LAGOS - U.S. and other Western interests in Nigeria are at risk of "terrorist attack," the United States embassy in Africa's top oil producer said on Thursday.

The official warning, in a message for U.S. citizens in Nigeria, gave few details, but said potential targets included official and commercial installations in the capital Abuja and the commercial city of Lagos.

Comment: Be afraid, very afraid!

"The U.S. Mission in Nigeria has received information that U.S. and other Western interests in Nigeria are currently at risk for terrorist attack," the statement said.

A private security consultant said he had also received a similar warning from the U.S. embassy which stated that the threat was seen until mid-October.

Comment: These warnings are not unlike certain astrology readings, where the influence of such and such a planet is having an influence for certain time period. Maybe the stars is where the propaganda arm gets their inspiration from to issue these warnings.

Militant attacks on multi-billion dollar Western oil facilities in the Niger Delta are common, but there has never been any large scale terrorist attack on Western targets outside the Niger Delta in the far south of the country.

Nigeria's Foreign Minister Ojo Maduekwe berated foreign diplomats on Wednesday over what he said were excessive concerns voiced by their countries about insecurity in the delta.

The U.S. and other Western states had warned their citizens against travel to the lawless region, where attacks have cut a fifth of Nigeria's oil production capacity since early 2006.

Nigeria's 140 million people are roughly equally split between Christians mostly in the south and Muslims in the north.

They co-exist peacefully most of the time but thousands have died in sporadic sectarian clashes since Nigeria returned to democracy in 1999 after nearly three decades of army rule.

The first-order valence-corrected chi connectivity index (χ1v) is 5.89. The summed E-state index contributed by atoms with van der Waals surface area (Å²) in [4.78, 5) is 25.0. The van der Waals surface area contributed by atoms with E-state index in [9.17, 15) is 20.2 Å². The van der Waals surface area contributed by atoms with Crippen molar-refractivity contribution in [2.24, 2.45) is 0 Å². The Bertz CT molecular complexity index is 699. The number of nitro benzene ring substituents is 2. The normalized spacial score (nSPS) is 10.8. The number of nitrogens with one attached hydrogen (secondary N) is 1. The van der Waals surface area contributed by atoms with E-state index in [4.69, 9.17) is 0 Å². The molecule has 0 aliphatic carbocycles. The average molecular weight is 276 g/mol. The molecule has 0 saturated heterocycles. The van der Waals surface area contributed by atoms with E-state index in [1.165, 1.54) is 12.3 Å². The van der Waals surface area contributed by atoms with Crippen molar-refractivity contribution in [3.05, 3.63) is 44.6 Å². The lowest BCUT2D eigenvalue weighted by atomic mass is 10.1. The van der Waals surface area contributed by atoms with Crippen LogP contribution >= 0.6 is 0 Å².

Analysts said the alert on Nigeria, which is the fifth largest oil supplier to the United States, could be related to the anniversary of the September 11 attacks.

"Any 'Kenya-Tanzania' type attacks in Nigeria will further exacerbate the country's risk profile and raise operating costs for Western energy companies operating there," said Sebastian Spio-Garbrah of Eurasia Group.

Washington had previously said Nigeria was a natural target for terrorists looking to expand their operations because the allure of radical Islam was attracting many Nigerians.

In 2003 al Qaeda leader Osama bin Laden included Nigeria in a list of six countries he said he wanted to see liberated from enslavement to Washington.

Shortly after bin Laden's comment, a little-known group called the Nigerian Taliban launched a series of armed attacks on police stations and government buildings in the remote northeast states of Yobe and Borno in late 2003 and early 2004.

Comment: Another name for this little-known group is Western intelligence regional destabilization force. Their activity shortly after the bin Laden show, should also make it obvious who is behind the bogus bin Laden statements.

This prompted a military crackdown in which at least 20 people were killed. The Taliban, who said they wanted an Islamic state in Nigeria, have hardly been heard of since.